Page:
Tutorials How to Install MySQL on Ubuntu Linux

How to Install MySQL on Ubuntu Linux

MySQL is considered the most popular database management system in the world. It is an open-source database management system which is usually installed as part of LAMP stack. For managing the data, it uses a relational database and structured query language (SQL). Here I am going to describe the steps of how to install MySQL on an Ubuntu server.

Requirements


Before going to install MySQL on Ubuntu, it is advised to have the latest version of Ubuntu server with the necessary setup. This setup includes a non-root user having sudo privileges and a firewall.

Installation Process


  • MySQL Installation

In the latest versions of Ubuntu, MySQL is available by default in the APT package repository. For a successful installation process, updating the package index on the server is essential with “apt.”

sudo apt update

After that complete the installation of the default package.

sudo apt-get install mysql-server

By this, MySQL will be installed. But, setting password and configuration modification is not allowed due to security purposes.

  • MySQL Configuring

During a fresh installation, if you run the included security script, it will change some default options of less security for the purposes like sample users and remote root logins. In the latest versions of MySQL, the data directory is initialized automatically whereas older versions needed a manual initiation.

sudo mysql_secure_installation

It will drive you through a sequence where you can bring necessary changes to the security options of MySQL installation. The first prompt will inquire that whether you want to set up any password plugin to examine the strength of MySQL password given by you. The second prompt will ask you to set up a password dedicated to the MySQL root user. Confirm the selected password from here.

Then, pressing “Y” and “ENTER” will accept the defaults for all situations. Anonymous users and test database will be removed by this. This will also disable remote root login and activate the new rules changed by you for immediate action by MySQL.

For initializing the MySQL data directory, use “mysql_install_db” command for previous versions of 5.7.6 and for the versions after that use “mysqld –initialize.” If MySQL is installed from the Debian distribution, data directory is initialized by default. No additional action required.

It is to be mentioned that, setting a password for the root MySQL user does not ensure that the user has authentication with a password for connecting to MySQL shell. If required, following step 3 you can adjust this setting.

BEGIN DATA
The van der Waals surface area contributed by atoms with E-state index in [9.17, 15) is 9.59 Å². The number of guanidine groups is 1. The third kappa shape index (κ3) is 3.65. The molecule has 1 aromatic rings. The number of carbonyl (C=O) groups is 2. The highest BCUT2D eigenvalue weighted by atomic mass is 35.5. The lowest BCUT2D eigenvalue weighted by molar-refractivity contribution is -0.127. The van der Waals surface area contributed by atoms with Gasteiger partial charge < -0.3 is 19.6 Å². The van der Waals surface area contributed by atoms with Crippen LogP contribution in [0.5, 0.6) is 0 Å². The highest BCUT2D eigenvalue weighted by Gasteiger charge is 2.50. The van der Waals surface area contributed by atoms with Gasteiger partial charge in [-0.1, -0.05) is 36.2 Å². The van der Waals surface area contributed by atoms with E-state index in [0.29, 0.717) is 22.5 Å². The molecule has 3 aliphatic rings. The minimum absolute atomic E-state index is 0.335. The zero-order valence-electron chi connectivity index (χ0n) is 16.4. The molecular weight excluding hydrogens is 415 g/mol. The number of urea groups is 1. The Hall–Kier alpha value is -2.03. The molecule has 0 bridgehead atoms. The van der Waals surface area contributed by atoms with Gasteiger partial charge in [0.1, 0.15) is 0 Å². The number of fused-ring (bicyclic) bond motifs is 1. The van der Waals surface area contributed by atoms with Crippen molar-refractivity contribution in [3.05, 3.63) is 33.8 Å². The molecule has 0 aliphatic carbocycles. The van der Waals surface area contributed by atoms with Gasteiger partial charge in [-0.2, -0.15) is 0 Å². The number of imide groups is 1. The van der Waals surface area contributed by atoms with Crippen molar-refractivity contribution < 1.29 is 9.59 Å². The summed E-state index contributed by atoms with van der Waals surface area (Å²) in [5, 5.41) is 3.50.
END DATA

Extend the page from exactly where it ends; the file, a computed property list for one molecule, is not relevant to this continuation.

• Adjustment of User Authentication and Privileges (Optional)

No password but a default plugin “auth_socket” is used to authenticate the root MySQL user in Ubuntu systems running the latest versions of MySQL (5.7 and later). Though it permits for some greater security and ease of use, in some cases like allowing an external program to access the user, it may create a complicated scenario.

For using a password to as root to MySQL, it is needed to change the authentication method. This change of authentication is form “auth_socket” to “mysql_native_password.” From the terminal, open up MySQL prompt to perform this action.

sudo mysql

After that, with the following command check the user authentication method of your MySQL user account.

mysql> SELECT user,authentication_string,plugin,host FROM mysql.user;

Adjustment of User Authentication and Privileges

In the above example, it is seen that using the “auth_socket” plugin; the root user complete the authentication process. For configuring the root account to authenticate using a password, the following “ALTER USER” command is to run. Select a strong password and mind it that the root password set up in step 2 will be changed with this command.

mysql> ALTER USER 'root'@'localhost' IDENTIFIED WITH mysql_native_password BY 'password';

Then, run the following command to reload the grant tables and putting new changes into effect.

mysql> FLUSH PRIVILEGES;

Check the authentication methods assigned by each user to be assured that root does not authenticate using “auth_socket” plugin.

mysql> SELECT user,authentication_string,plugin,host FROM mysql.user;

authentication methods assigned by each user

In this example, you can see that the authentication is done by root MySQL user by using a password. Once confirmed on the server, you can exit the shell.

mysql> exit

Now, is the time to test the MySQL installation.

  • Testing the MySQL Installation

No matter how you have installed MySQL, it should have initiated functioning automatically. With the following command, check its status.

sudo systemctl status mysql.service

Testing the MySQL Installation

You can initiate with:

sudo systemctl start mysql

If MySQL does not run. You can try in another way of connecting to the database utilizing “mysqladmin” tool for an additional check. It is a client which allows run the administrative commands.

sudo mysqladmin -p -u root version

It indicates that MySQL is up and running.

Concluding Words


Now, MySQL is installed on your Ubuntu server. For ease of use, you can now modify it. Besides, adding measures is also possible for enhancing security. Is this tutorial on how to install MySQL on Ubuntu helpful? If you like it, please take a moment to share this tutorial on your social network. And don’t forget to leave your suggestion and experience in the comment section.

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